To listen to another person you must face the person, stay quiet (until your turn), think about what the person is saying, and show you understand. The keystone to careful listening is paraphrasing. Paraphrasing is restating, in your own words, what the person says, feels, and means. This improves communication by helping avoid judging and evaluating (when restating, you are not passing judgment), giving the sender feedback on how well you understand the messages (if you do not fully understand, the sender can clarify), communicating to the sender that you want to understand what he is saying, and helping you see the issue from the sender's perspective. The paraphrasing rule is that before you can reply to a statement, you must restate what the sender says, feels, and means correctly and to the sender's satisfaction (Johnson, 1971b). When you use paraphrasing, there is a rhythm to your statements. The rhythm is, "You said . . . ; I say. . . ."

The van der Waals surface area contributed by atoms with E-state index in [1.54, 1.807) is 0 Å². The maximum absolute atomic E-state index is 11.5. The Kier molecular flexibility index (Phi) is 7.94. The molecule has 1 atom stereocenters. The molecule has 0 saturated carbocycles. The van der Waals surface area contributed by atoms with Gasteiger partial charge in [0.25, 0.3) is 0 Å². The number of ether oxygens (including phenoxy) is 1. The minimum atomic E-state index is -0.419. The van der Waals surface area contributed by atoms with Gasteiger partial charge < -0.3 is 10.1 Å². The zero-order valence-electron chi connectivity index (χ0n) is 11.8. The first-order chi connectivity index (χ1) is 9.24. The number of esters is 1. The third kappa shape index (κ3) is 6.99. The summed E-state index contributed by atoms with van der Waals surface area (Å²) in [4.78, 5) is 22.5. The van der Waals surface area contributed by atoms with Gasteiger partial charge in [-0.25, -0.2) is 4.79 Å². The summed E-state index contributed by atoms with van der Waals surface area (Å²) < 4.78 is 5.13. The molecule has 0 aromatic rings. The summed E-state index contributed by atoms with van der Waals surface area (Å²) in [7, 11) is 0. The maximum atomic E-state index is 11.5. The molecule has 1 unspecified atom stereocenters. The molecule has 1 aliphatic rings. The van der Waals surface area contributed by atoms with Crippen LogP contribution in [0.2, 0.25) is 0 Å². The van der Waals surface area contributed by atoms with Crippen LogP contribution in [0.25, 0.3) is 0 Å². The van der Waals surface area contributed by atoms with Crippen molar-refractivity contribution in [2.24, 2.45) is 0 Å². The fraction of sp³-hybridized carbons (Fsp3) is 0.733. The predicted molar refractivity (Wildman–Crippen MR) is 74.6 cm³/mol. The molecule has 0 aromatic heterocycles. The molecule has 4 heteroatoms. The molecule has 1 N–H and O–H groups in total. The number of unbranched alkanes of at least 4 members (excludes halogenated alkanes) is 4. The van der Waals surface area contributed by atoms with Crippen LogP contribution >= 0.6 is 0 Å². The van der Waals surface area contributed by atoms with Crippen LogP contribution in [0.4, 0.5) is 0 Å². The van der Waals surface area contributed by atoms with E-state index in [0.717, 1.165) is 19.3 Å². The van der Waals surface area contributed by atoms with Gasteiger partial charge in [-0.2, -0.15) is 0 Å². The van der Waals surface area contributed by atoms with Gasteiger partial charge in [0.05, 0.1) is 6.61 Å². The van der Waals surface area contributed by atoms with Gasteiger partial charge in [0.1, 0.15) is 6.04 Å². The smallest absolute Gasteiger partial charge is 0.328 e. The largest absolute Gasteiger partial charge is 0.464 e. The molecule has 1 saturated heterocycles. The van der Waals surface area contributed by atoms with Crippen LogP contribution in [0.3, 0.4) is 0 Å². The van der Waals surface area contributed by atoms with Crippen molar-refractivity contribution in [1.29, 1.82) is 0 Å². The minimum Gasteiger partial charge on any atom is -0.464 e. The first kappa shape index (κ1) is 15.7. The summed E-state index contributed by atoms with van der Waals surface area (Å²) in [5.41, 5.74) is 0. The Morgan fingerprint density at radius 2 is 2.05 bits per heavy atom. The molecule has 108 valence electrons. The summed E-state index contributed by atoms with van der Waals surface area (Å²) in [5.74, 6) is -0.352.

First you say what the sender said ("You said"). Then you reply ("I say"). Paraphrasing is often essential in defining a conflict so that a constructive resolution may be negotiated.
Describing the Other Person's Actions. Imagine you and a close friend are in a conflict. Your friend believes you have behaved in a very destructive way. You believe your behavior was caused by extenuating circumstances, the actions of other people, and a desire to do the right thing. You conclude that your friend should understand and forgive you. Your friend, however, insists that your behavior was caused by your negative personal characteristics such as poor judgment, irresponsibility, selfishness, a lack of concern, a tendency to show off, and incompetence. You are deeply hurt and counterattack, accusing your friend of being a person of low moral character who is irresponsible and selfish, has poor judgment, and lacks any concern for you. Both you and your friend consider the other's attributions to be unfair and unreasonable and, therefore, the conflict is escalated. Harold Kelley and his associates (Kelley, 1979; Orvis, Kelley, & Butler, 1976) found just such a cycle in a study of 700 conflicts in forty-one marriages.